For example, Shor’s algorithm takes an integer and computes its prime factors. At the heart of this is essentially a quantum process that takes an integer as a seed and then spits out random factors of that integer. Computing these factors would take exponential effort for a normal computer, and so it becomes practically impossible for large numbers. But quantum computers will be able to do it without breaking a sweat.

Shor’s algorithm shows that quantum computers will be able to produce random solutions to computationally hard problems. Generating good puzzles, levels or terrain for a game can also mean producing random solutions to computationally hard problems. The two are therefore well poised to work well together. So now we can start exploring how to do it.

In the rest of this article we will create a proof-of-principle. We’ll make some randomly generated but player-pleasing content that can be used within a game. We’ll show that it can be done in the current era of quantum computing, which means using simulators and prototype quantum hardware. And we’ll show that it can be done fast enough to fit in a loading screen.

With this we’ll show that the era of generating random content in a quantum way is here. Not coming soon. Not decades away. It’s something you can start doing now!

Admittedly, we won’t see anything that normal computers couldn’t do too. The aim instead is a proof-of-principle: to show that playable content can be quickly generated, and to serve as a starting point for others to start experimenting with what quantum could do for them.

Since this is going to involve some coding and the occasional bit of mathematical notation, we’ll move over to a Jupyter notebook. You’ll find it in the box below (or here, if the embedding doesn’t work for some reason).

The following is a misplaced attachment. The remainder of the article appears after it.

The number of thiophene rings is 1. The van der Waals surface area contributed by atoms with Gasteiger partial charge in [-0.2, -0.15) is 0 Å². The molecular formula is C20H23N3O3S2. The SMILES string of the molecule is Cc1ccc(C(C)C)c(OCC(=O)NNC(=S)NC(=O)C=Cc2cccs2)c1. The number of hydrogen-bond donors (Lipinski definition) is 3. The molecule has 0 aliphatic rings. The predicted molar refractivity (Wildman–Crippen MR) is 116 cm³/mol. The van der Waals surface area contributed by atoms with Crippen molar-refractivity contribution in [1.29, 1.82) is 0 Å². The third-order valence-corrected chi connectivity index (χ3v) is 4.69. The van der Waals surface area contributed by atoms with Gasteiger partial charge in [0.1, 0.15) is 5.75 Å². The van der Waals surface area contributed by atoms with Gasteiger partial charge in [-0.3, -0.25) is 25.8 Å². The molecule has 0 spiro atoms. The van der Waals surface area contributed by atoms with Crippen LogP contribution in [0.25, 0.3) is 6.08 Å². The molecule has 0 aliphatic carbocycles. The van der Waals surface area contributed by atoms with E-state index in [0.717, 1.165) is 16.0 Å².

So there we have it: islands made with quantum computing. Available now for game designers everywhere.

Creating infinite worlds with quantum computing was originally published in Qiskit on Medium, where people are continuing the conversation by highlighting and responding to this story.

]]>For me, one of the best things about games like Minecraft or Civ is the ability to explore randomly generated landscapes (and occasionally blow stuff up). This is all done through the magic of procedural generation.

One algorithm that recently caught my eye is called *Wave Function Collapse*, because it is inspired by ideas from quantum mechanics. From now on, we’ll just call it *WFC*.

Since my job is to write software for quantum computers, I instantly saw an opportunity. I would upgrade WFC from being just quantum-inspired, to truly being quantum.

To understand how I did this, we first need to understand the algorithm and its quantum inspiration. The WFC algorithm owes its name to the fact that each random choice is an event rather like a measurement of a quantum object. These objects can, in some sense, be doing multiple mutually exclusive things at once. This is called a *quantum superposition*.

For example, suppose you had a bunch of cats which obeyed the laws of quantum mechanics, and then shot at them with a quantum bullet. This bullet, while flying towards the cats, could be in a superposition of every possible trajectory at once. Then, once it hits, the superposition is spread to the cats too. Each will be simultaneously alive and dead, depending on which path the bullet took. But since there was only one bullet, only one cat will be dead. So the cats aren’t each in an independent superposition. Instead their fates are entangled together in a superposition of all possible victims.